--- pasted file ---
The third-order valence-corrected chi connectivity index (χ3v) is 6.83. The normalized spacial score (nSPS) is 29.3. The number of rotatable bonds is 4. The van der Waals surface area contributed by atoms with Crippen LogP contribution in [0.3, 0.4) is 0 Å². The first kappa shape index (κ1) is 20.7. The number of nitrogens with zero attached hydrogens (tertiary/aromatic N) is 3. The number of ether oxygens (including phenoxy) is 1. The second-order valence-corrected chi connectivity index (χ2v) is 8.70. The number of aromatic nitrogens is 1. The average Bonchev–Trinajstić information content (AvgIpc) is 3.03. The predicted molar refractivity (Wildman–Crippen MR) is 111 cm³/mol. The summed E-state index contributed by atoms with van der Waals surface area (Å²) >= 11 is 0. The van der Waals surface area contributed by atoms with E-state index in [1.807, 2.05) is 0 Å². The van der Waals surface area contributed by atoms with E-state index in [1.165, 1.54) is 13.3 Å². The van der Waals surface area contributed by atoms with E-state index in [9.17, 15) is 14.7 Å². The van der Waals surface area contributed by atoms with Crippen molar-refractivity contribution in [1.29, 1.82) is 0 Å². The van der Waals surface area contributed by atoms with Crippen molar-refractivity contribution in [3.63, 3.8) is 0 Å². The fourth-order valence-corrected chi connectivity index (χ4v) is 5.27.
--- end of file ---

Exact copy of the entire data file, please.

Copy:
The third-order valence-corrected chi connectivity index (χ3v) is 6.83. The normalized spacial score (nSPS) is 29.3. The number of rotatable bonds is 4. The van der Waals surface area contributed by atoms with Crippen LogP contribution in [0.3, 0.4) is 0 Å². The first kappa shape index (κ1) is 20.7. The number of nitrogens with zero attached hydrogens (tertiary/aromatic N) is 3. The number of ether oxygens (including phenoxy) is 1. The second-order valence-corrected chi connectivity index (χ2v) is 8.70. The number of aromatic nitrogens is 1. The average Bonchev–Trinajstić information content (AvgIpc) is 3.03. The predicted molar refractivity (Wildman–Crippen MR) is 111 cm³/mol. The summed E-state index contributed by atoms with van der Waals surface area (Å²) >= 11 is 0. The van der Waals surface area contributed by atoms with E-state index in [1.807, 2.05) is 0 Å². The van der Waals surface area contributed by atoms with E-state index in [1.165, 1.54) is 13.3 Å². The van der Waals surface area contributed by atoms with E-state index in [9.17, 15) is 14.7 Å². The van der Waals surface area contributed by atoms with Crippen molar-refractivity contribution in [1.29, 1.82) is 0 Å². The van der Waals surface area contributed by atoms with Crippen molar-refractivity contribution in [3.63, 3.8) is 0 Å². The fourth-order valence-corrected chi connectivity index (χ4v) is 5.27.